Yesterday was a terrible day. I know you don’t hear that from me very often, but it happens to the most positive and optimistic of us. I was frustrated beyond endurance. I lost my patience. I was angry. I was discouraged. I had a headache all afternoon. The only cure was a walk in my garden.
As I walked it occurred to me that even on the worst of days I never think of quitting my job and looking for another one. I never regret becoming a teacher. I didn’t even think about staying home today and pretending to be sick! LOL I suppose that is a sign that I’m either in the right job or I’m crazy.
What I thought about as I relaxed in the garden was how to make things better today. While most of my frustration yesterday was due to the behavior of my students, it was my own behavior that allowed the situation to get out of control. I care too much sometimes. I want so desperately to change the lives of these children. I want them to behave and listen and learn and be successful as they continue on their educational journey. But in April…when I see some of them behaving just badly as they did in August, when I see them doing half the work of their classmates, when I listen to them making excuses or telling actual lies, when I watch them disrupt the learning of children who are trying so hard to do their best….it makes me feel like a failure. What did I miss? What did I neglect to try? What could I have done to turn this child around?
Of course in most instances the answer is “nothing”. I know that. I’ve been around long enough to watch many of my former student grow to adulthood and despite the influence of many, many teachers they are still “misbehaving”. A few years ago I encountered a former student while shopping at Walmart. He was in the third grade at the time, and obviously in a bad mood. I said “hi” and asked him what was wrong, thinking that perhaps his mom had refused to buy him something. He looked directly at me and said he had gotten paddled at school. “And why did that happen?” I asked. “Because my teacher is stupid!" was his response. His mother reprimanded him, but I knew from experience that her words fell on ears that had long ago tuned out both of us.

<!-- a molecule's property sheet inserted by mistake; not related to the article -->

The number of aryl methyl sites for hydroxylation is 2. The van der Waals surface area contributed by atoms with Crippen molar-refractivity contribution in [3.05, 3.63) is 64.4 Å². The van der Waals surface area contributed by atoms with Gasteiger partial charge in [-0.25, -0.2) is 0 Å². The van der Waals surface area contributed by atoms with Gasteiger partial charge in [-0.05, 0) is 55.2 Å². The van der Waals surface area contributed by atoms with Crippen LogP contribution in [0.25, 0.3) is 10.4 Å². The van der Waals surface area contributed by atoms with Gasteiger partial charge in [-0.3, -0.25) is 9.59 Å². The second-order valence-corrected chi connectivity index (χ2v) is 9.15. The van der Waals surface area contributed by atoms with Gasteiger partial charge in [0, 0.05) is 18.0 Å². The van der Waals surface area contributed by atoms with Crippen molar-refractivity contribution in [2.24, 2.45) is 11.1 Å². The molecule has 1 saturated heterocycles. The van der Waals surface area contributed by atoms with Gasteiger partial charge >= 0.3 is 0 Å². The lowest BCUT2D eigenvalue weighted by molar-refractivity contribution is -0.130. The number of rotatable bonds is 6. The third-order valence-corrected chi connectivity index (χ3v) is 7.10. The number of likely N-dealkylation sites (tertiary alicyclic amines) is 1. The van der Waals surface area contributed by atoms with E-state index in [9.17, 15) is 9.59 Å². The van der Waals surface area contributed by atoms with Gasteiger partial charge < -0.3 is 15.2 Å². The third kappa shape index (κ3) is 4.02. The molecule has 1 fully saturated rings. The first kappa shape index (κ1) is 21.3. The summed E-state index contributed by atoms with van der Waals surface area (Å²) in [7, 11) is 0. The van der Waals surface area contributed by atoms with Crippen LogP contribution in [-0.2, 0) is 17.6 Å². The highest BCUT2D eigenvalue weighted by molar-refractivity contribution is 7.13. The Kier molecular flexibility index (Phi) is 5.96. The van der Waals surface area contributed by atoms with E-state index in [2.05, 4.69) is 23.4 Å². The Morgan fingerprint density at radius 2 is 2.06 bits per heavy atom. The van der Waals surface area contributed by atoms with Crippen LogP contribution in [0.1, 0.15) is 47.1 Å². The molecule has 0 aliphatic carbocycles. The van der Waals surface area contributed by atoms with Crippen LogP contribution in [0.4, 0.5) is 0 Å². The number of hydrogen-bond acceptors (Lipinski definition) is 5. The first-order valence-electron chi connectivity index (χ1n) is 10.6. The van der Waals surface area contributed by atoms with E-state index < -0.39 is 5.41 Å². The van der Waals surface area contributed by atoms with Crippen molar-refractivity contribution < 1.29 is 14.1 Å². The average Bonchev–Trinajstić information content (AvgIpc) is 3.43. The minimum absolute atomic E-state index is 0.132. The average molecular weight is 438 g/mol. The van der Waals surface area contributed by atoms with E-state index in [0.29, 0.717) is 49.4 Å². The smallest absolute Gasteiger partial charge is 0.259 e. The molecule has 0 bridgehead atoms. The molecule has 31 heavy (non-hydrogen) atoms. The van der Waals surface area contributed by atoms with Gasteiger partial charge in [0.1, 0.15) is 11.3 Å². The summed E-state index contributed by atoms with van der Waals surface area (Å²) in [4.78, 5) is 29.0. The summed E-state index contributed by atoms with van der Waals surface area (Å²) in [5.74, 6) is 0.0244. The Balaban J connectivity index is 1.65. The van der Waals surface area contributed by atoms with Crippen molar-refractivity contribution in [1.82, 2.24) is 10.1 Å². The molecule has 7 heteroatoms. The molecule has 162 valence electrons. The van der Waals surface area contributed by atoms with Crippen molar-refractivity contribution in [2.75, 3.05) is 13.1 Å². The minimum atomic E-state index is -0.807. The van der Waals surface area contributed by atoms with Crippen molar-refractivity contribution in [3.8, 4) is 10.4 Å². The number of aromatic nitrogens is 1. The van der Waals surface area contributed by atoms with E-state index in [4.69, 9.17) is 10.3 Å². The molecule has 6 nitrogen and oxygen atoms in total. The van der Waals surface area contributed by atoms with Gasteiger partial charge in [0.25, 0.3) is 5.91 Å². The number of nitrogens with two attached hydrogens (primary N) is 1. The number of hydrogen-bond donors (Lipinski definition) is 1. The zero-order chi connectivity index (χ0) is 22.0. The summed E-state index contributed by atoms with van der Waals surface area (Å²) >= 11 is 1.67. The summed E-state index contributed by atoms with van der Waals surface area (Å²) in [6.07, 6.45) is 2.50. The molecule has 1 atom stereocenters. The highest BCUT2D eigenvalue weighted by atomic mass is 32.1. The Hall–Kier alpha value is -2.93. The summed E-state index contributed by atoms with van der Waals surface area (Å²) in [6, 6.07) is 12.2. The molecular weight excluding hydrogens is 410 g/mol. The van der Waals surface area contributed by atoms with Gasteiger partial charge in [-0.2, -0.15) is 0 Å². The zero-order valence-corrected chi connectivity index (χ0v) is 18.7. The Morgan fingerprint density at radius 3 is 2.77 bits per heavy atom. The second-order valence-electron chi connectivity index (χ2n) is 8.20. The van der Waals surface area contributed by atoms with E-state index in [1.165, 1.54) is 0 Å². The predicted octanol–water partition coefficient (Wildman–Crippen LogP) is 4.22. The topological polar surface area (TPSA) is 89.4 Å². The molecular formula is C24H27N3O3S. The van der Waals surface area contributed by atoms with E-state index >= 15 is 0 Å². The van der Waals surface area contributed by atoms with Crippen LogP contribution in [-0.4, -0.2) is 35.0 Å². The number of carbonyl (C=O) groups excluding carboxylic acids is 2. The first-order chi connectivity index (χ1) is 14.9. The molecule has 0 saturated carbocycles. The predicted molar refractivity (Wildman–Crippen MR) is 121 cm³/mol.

There has been a lot of discussion in the news lately about mental illness and our failure to recognize the signs of abnormal behavior at an early age. I don’t think we fail to recognize it; I think we all want to deny that it exists in young children. We hope to control and change them. We hope to be the person in their life who “makes a difference”. Sometimes that happens and sometimes it doesn’t. I have been following the lives of several of my former students and unfortunately many of the ones that I feared would have lifelong problems have done so. I still remember how sad I felt the first time I learned a former student had been sent to jail. But what was worse was that I was NOT surprised. Children grow up to be adults and we have to give serious consideration to what kind of adults they will become, because I promise you that their behavior as a six-year-old is a good indication.
So…I have walked in the garden. I have slept. I am refreshed and restored and ready to try again.
I plan to have a Wonderful Wednesday! Hope you do too.